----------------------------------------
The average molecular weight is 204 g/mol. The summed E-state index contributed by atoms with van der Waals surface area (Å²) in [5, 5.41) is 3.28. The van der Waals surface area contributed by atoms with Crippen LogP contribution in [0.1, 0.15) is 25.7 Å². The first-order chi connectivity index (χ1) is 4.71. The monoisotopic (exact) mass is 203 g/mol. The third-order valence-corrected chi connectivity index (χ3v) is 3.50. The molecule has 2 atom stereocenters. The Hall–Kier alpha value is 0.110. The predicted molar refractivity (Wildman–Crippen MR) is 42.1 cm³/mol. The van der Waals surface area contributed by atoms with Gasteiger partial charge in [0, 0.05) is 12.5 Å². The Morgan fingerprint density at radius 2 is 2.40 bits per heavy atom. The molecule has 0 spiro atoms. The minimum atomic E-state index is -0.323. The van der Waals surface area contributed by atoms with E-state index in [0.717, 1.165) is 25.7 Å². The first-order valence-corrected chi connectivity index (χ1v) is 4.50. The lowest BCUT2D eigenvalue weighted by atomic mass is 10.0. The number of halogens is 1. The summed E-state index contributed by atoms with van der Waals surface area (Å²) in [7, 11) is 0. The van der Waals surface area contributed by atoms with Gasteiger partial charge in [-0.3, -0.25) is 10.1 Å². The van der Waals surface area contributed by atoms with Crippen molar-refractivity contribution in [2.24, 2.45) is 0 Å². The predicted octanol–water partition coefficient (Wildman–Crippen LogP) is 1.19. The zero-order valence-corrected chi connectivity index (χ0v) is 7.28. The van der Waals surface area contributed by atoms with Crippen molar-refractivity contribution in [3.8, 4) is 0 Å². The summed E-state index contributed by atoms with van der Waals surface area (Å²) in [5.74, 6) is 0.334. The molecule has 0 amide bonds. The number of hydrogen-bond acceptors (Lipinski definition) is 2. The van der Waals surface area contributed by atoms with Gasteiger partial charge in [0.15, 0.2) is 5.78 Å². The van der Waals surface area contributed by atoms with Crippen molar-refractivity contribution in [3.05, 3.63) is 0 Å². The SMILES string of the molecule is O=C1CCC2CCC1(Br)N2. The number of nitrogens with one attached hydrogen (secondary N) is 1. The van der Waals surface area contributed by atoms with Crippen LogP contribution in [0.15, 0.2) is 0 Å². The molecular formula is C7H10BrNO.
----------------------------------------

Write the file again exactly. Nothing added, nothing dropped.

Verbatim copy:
The average molecular weight is 204 g/mol. The summed E-state index contributed by atoms with van der Waals surface area (Å²) in [5, 5.41) is 3.28. The van der Waals surface area contributed by atoms with Crippen LogP contribution in [0.1, 0.15) is 25.7 Å². The first-order chi connectivity index (χ1) is 4.71. The monoisotopic (exact) mass is 203 g/mol. The third-order valence-corrected chi connectivity index (χ3v) is 3.50. The molecule has 2 atom stereocenters. The Hall–Kier alpha value is 0.110. The predicted molar refractivity (Wildman–Crippen MR) is 42.1 cm³/mol. The van der Waals surface area contributed by atoms with Gasteiger partial charge in [0, 0.05) is 12.5 Å². The Morgan fingerprint density at radius 2 is 2.40 bits per heavy atom. The molecule has 0 spiro atoms. The minimum atomic E-state index is -0.323. The van der Waals surface area contributed by atoms with E-state index in [0.717, 1.165) is 25.7 Å². The first-order valence-corrected chi connectivity index (χ1v) is 4.50. The lowest BCUT2D eigenvalue weighted by atomic mass is 10.0. The number of halogens is 1. The summed E-state index contributed by atoms with van der Waals surface area (Å²) in [7, 11) is 0. The van der Waals surface area contributed by atoms with Gasteiger partial charge in [-0.3, -0.25) is 10.1 Å². The van der Waals surface area contributed by atoms with Crippen molar-refractivity contribution in [2.24, 2.45) is 0 Å². The predicted octanol–water partition coefficient (Wildman–Crippen LogP) is 1.19. The zero-order valence-corrected chi connectivity index (χ0v) is 7.28. The van der Waals surface area contributed by atoms with Crippen molar-refractivity contribution in [3.8, 4) is 0 Å². The summed E-state index contributed by atoms with van der Waals surface area (Å²) in [5.74, 6) is 0.334. The molecule has 0 amide bonds. The number of hydrogen-bond acceptors (Lipinski definition) is 2. The van der Waals surface area contributed by atoms with Gasteiger partial charge in [0.15, 0.2) is 5.78 Å². The van der Waals surface area contributed by atoms with Crippen molar-refractivity contribution in [3.05, 3.63) is 0 Å². The SMILES string of the molecule is O=C1CCC2CCC1(Br)N2. The number of nitrogens with one attached hydrogen (secondary N) is 1. The van der Waals surface area contributed by atoms with Crippen LogP contribution in [0.15, 0.2) is 0 Å². The molecular formula is C7H10BrNO.